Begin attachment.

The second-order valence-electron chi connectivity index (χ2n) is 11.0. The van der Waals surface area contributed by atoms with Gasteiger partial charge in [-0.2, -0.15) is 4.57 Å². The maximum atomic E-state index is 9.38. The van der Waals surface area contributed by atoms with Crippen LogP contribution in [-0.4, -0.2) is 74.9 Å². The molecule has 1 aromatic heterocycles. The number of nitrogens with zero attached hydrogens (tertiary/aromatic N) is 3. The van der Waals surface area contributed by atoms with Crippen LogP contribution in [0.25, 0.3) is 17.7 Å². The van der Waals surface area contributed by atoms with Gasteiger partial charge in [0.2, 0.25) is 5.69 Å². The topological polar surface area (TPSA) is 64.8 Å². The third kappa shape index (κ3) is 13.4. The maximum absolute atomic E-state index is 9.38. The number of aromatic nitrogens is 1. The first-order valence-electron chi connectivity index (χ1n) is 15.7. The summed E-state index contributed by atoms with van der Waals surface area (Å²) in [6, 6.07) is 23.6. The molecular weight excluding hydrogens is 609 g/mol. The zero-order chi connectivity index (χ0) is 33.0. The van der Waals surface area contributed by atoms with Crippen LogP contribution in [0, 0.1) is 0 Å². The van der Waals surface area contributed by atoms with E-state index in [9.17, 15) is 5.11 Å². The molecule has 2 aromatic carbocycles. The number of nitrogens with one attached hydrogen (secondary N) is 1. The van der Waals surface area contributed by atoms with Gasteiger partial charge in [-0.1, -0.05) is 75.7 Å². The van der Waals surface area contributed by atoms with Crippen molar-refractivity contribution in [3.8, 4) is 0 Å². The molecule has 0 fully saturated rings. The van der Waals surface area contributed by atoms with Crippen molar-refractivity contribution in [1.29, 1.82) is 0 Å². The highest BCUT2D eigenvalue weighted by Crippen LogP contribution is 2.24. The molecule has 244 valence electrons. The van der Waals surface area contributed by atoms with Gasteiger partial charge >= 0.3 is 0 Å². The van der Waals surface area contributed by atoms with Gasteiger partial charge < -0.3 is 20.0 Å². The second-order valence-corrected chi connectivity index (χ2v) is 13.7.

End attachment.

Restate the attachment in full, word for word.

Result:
The second-order valence-electron chi connectivity index (χ2n) is 11.0. The van der Waals surface area contributed by atoms with Gasteiger partial charge in [-0.2, -0.15) is 4.57 Å². The maximum atomic E-state index is 9.38. The van der Waals surface area contributed by atoms with Crippen LogP contribution in [-0.4, -0.2) is 74.9 Å². The molecule has 1 aromatic heterocycles. The number of nitrogens with zero attached hydrogens (tertiary/aromatic N) is 3. The van der Waals surface area contributed by atoms with Crippen LogP contribution in [0.25, 0.3) is 17.7 Å². The van der Waals surface area contributed by atoms with Gasteiger partial charge in [0.2, 0.25) is 5.69 Å². The topological polar surface area (TPSA) is 64.8 Å². The third kappa shape index (κ3) is 13.4. The maximum absolute atomic E-state index is 9.38. The number of aromatic nitrogens is 1. The first-order valence-electron chi connectivity index (χ1n) is 15.7. The summed E-state index contributed by atoms with van der Waals surface area (Å²) in [6, 6.07) is 23.6. The molecular weight excluding hydrogens is 609 g/mol. The zero-order chi connectivity index (χ0) is 33.0. The van der Waals surface area contributed by atoms with Crippen LogP contribution in [0, 0.1) is 0 Å². The van der Waals surface area contributed by atoms with E-state index in [9.17, 15) is 5.11 Å². The molecule has 2 aromatic carbocycles. The number of nitrogens with one attached hydrogen (secondary N) is 1. The van der Waals surface area contributed by atoms with Gasteiger partial charge in [-0.1, -0.05) is 75.7 Å². The van der Waals surface area contributed by atoms with Crippen molar-refractivity contribution in [3.8, 4) is 0 Å². The molecule has 0 fully saturated rings. The van der Waals surface area contributed by atoms with Crippen molar-refractivity contribution in [1.29, 1.82) is 0 Å². The highest BCUT2D eigenvalue weighted by Crippen LogP contribution is 2.24. The molecule has 244 valence electrons. The van der Waals surface area contributed by atoms with Gasteiger partial charge >= 0.3 is 0 Å². The van der Waals surface area contributed by atoms with Gasteiger partial charge < -0.3 is 20.0 Å². The second-order valence-corrected chi connectivity index (χ2v) is 13.7.